Marcus Cauchi: Makes a huge amount of sense. [00:34:00] So again, for those of you listening, write down every detail and then apply the, um, the, so what, who cares filter in order to see what's left and off the back of that, then how do you craft a decent punch line?
How do you craft a decent punch line?
Jon Selig: That's what I get paid the big bucks for, but the short answer
Marcus Cauchi: Actually telling me to fuck off and but but
Jon Selig: I'll send you the invoice don't worry after this, but look a good punchline, um, surprises. There's an element of, we didn't see it coming. And the trick is to create a setup that up that uses words and phrases that misleads the listener's expectation or if you can compare one thing to another in absurd way, that that's also a good way to create that punchline, but it, it comes down to some shared traits and commonalities between the two things. And that's usually in the wording. So that's one kind of joke, but then there's the classic setup, [00:35:00] punchline.
Like I helped a startup founder write a joke about like, how he came up with the idea for his business. And I was asking him, so his problem was really boring. I, I was new in what I do and I, I couldn't turn his, the problem, he solves into a joke. So I said, how'd you come up with this business and I'll answer it in joke form.
He answered to me. So basically the problem is they help software developers eliminate the need for databases when they're developing software, it was so boring. Like, and the way he described it was really boring. I said, okay, look, how'd you come up with this business? He said, I spent 12 years developing enterprise software in a bank, but left when the branch manager kicked me outta the water.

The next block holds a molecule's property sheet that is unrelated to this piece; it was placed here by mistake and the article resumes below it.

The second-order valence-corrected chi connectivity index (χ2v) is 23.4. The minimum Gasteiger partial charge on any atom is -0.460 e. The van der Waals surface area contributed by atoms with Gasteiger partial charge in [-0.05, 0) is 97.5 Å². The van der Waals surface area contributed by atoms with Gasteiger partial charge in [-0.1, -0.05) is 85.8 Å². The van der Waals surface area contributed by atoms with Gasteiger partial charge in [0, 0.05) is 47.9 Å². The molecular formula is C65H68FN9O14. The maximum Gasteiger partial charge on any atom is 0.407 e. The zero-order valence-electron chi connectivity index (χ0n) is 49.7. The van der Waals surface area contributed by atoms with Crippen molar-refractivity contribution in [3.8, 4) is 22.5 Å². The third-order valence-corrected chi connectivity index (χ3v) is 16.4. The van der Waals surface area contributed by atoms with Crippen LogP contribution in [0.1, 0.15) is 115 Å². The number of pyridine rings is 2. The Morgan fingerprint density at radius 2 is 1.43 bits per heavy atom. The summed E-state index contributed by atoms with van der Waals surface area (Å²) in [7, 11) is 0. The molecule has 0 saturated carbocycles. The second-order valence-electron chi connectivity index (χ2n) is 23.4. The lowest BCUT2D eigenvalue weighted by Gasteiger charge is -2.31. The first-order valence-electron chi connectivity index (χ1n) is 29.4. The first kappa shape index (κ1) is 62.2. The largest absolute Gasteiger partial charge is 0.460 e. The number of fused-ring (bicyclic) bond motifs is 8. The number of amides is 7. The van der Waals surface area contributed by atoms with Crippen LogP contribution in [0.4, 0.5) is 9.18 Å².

So, if we look at the phrase in a bank in today's electronic banking world, where we do everything over a website, we think of in a bank, I worked in a bank. I developed software in a bank. We think of that person [00:36:00] sitting at a cubicle in an office tower in, you know, a large major metropolitan city but the punchline and the way the word's in a bank, we, we just kind of like, we, we toyed with the expectations and had that person sitting, obviously in one of those leather chairs, waiting for their, their loan officer to come out.
And so that's why that joke works. It's just a twist. It's a surprise. So to answer your question, to craft these great punchlines, we need to build expectations in the setup. Make people think we're going in one direction and use words and phrasings to subvert those expectations or even context as well.